Terror flared in her crystal-clear blue eyes. He’d never seen such an unusual shade of blue in someone’s eyes before. That, paired with the blond silky hair and her delicate-looking, fair skin, further cemented the image of an angel in his mind.

  “I-I c-can’t tell y-you that,” she stammered.

  His face softened. “Are you in some kind of trouble? I can help you. My job involves helping people who are in trouble.”

  She shook her head emphatically. “Please just let me go. I’m so sorry about . . .” She broke off and her hand fluttered weakly toward his vehicle. “I just didn’t know what else to do.”

  “Honey, I don’t think you’ve taken a good look at yourself,” he said gently. “You’re bruised and bloodied up pretty bad and you’re not dressed for the weather. You don’t even have shoes on.”

  “I need to go,” she whispered. “I have to go.”

  Isaac took a step forward, sensing her urgency and her impending flight. He didn’t know why it was so important to him not to let her just leave, but hell, could he let anyone just walk away after seeing the condition this mystery woman was in?

  She shrank back, drawing into herself, a protective measure that was likely instinctual and not at all conscious. He could feel his expression blacken at the thought of why she might assume she had so much to fear from a complete stranger. But then again, he could see her point. They hadn’t exactly met on the best of terms. Certainly not when he’d been pointing a gun at her.

  “Let me buy you something to eat. I just came from the coffee shop in the strip mall, but when I saw my door open, I ditched my coffee and bagels. I think you could use a little warming up too.”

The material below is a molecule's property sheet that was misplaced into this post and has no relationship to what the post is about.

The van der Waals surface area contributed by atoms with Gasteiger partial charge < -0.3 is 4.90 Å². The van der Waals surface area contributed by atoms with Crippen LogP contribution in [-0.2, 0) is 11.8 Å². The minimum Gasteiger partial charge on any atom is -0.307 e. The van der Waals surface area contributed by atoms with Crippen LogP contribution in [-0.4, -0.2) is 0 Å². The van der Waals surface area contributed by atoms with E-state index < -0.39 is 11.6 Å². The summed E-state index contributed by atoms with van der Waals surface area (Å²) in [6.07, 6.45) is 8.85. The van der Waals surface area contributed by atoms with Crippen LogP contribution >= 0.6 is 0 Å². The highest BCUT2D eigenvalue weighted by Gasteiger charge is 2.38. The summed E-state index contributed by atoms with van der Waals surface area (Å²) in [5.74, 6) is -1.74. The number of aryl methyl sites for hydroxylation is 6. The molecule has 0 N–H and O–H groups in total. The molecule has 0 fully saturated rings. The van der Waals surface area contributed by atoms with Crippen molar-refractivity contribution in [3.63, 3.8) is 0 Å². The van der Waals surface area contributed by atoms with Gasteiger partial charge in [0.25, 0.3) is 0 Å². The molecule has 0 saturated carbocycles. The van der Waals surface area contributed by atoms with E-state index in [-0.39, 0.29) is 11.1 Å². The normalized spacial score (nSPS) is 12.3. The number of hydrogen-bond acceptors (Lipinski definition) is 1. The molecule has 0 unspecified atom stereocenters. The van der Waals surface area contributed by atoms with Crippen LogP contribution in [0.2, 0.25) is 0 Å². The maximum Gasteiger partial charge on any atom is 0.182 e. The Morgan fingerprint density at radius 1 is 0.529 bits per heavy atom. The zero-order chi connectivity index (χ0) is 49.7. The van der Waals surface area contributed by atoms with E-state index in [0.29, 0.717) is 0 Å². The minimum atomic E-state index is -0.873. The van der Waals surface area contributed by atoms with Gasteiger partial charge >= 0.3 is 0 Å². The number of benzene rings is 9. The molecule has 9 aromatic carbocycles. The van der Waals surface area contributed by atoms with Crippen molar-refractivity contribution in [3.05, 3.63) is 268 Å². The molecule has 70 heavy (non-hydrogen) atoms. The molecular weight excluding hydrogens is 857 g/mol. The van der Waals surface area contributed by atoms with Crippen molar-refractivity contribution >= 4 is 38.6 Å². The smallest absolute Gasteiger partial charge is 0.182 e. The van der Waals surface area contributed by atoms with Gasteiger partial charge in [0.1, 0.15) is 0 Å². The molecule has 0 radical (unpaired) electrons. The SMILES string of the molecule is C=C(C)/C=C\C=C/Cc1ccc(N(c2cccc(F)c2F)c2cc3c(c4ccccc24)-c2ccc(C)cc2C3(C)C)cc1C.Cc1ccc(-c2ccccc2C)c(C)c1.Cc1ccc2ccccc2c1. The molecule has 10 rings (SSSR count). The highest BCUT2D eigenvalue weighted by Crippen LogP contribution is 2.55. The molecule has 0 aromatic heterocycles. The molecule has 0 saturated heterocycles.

He could see the yearning in her eyes at his mention of food and hot coffee and his gaze automatically swept over her slight figure, noting her thinness. There were hollows under her eyes that suggested lack of sleep as well as lack of having anything to eat.

  God damn it. She had all the hallmarks of a domestic abuse victim. Boyfriend? Husband? Hell, maybe it was her father. She looked young enough to be a teenager. Her eyes were the only thing that made her appear older. Eyes that had seen too much. Old beyond her years. Educated the hard way, at the University of Life Sucks.

  “I swear to you I won’t hurt you,” he said in a soothing voice one might use with a wild animal. “I’m sure as hell not calling the police or turning you in for attempted auto theft.”

  Her face went even whiter at his mention of the police and he cursed his reckless words.

  She opened her mouth to speak when Isaac heard the familiar whine of a bullet, and then the car next to him shuddered violently on its frame as the shot struck the tire, the echo of the shot reverberating loudly in the distance.

  “Down!” he yelled, lunging for the woman.

  As he circled his arms around her waist, he turned to thrust her to the ground so he could cover her with his body. He was simultaneously reaching for his own gun when more shots struck his SUV and the car beside it, and then pain exploded through his chest.

  His mouth fell open in shock and for a moment he was rendered incapable of movement. Then the strength left his legs and he collapsed like a deflated balloon, hitting the ground with a thud right beside the woman, who was sprawled on the concrete a mere foot away.

  “No. No!” the woman said hoarsely. “No, no, no!”

  Her face appeared over his, concern and agony making her features starker than before. A sense of shock—and failure—assaulted him as he felt his body begin to shut down. After everything he’d encountered and fought against over the past few years, this was the way he was going out?

  “Listen to me,” he rasped, startled when his voice came out as the merest thread of a whisper. “Get in my SUV. The keys are in it. Haul ass out of here. Get yourself to safety. There’s no helping me. I’m dying.”